ASU researchers use fecal transplants to help gastrointestinal problems with autism patients

- It's the first study of its kind in the world.

Researchers at Arizona State University are using fecal transplants to treat those with autism.

Gastrointestinal problems are common in people with autism, effecting nearly one third of them.

"It's very hard to treat and it's a huge problem for them if you have a 16 year old still in diapers because they can't control their bowel movements. It really effects their quality of life," said Dr. James Adams, Director of ASU Autism Research Program.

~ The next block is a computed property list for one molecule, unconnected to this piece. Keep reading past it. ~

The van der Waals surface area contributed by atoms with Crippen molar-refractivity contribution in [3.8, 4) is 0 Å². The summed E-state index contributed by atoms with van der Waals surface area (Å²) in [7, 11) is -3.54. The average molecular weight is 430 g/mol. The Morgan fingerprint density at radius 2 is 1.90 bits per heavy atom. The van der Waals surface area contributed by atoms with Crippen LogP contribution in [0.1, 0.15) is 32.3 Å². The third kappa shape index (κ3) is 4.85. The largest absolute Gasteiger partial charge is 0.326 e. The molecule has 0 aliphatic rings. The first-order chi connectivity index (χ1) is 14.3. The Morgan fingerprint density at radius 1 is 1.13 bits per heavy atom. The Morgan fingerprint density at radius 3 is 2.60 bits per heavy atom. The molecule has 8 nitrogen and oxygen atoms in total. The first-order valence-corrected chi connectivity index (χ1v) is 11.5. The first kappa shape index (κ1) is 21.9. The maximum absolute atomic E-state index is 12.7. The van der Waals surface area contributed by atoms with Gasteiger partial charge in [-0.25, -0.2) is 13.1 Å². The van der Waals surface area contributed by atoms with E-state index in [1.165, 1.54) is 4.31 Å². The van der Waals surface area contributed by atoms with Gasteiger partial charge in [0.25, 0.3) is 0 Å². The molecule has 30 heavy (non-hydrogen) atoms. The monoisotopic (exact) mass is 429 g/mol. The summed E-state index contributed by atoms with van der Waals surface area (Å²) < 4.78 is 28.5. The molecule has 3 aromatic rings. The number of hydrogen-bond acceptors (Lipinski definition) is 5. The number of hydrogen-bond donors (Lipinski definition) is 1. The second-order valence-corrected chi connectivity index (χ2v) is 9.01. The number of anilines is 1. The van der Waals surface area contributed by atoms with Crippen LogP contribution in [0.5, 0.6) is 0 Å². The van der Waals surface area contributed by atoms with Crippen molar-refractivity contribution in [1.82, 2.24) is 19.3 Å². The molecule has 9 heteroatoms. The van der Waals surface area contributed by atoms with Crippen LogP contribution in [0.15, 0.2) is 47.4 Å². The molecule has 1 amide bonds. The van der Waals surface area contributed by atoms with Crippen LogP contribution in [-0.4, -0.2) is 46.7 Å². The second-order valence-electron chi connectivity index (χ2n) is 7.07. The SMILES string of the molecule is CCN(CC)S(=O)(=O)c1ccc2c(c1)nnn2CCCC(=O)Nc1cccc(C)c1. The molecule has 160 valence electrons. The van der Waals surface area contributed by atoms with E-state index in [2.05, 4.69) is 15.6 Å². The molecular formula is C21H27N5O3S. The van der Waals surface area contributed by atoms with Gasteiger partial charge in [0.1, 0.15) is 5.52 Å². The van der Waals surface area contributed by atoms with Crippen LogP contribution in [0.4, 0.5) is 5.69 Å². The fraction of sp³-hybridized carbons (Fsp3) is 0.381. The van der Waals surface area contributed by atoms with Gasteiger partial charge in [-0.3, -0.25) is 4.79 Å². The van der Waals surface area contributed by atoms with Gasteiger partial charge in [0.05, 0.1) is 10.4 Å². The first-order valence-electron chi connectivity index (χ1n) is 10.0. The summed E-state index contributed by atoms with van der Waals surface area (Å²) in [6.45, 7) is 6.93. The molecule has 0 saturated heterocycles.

So scientists, like Adams, began focusing on younger autism patients.

Each week, researchers took fecal samples from healthy patients and then implanted those purified samples into those with autism.

"So what we found in kids with autism is that they're missing about 200 to 300 species of gut bacteria that play a lot of important roles like producing vitamins and help fight off harmful bacteria," said Dr. Adams.

The results from this new research are astounding.

Not only did they see an 80 percent improvement in gastrointestinal discomfort, but nearly 25 percent of autism patients saw an improvement in certain autism behaviors, including social and sleep habits.

"Just removing the pain and discomfort, diarrhea for years, constipation for years, is just a huge benefit in the quality of life and it will make someone a lot less irritable, and makes it easier for them to pay attention in school and to listen and to learn," said Dr. Adams.


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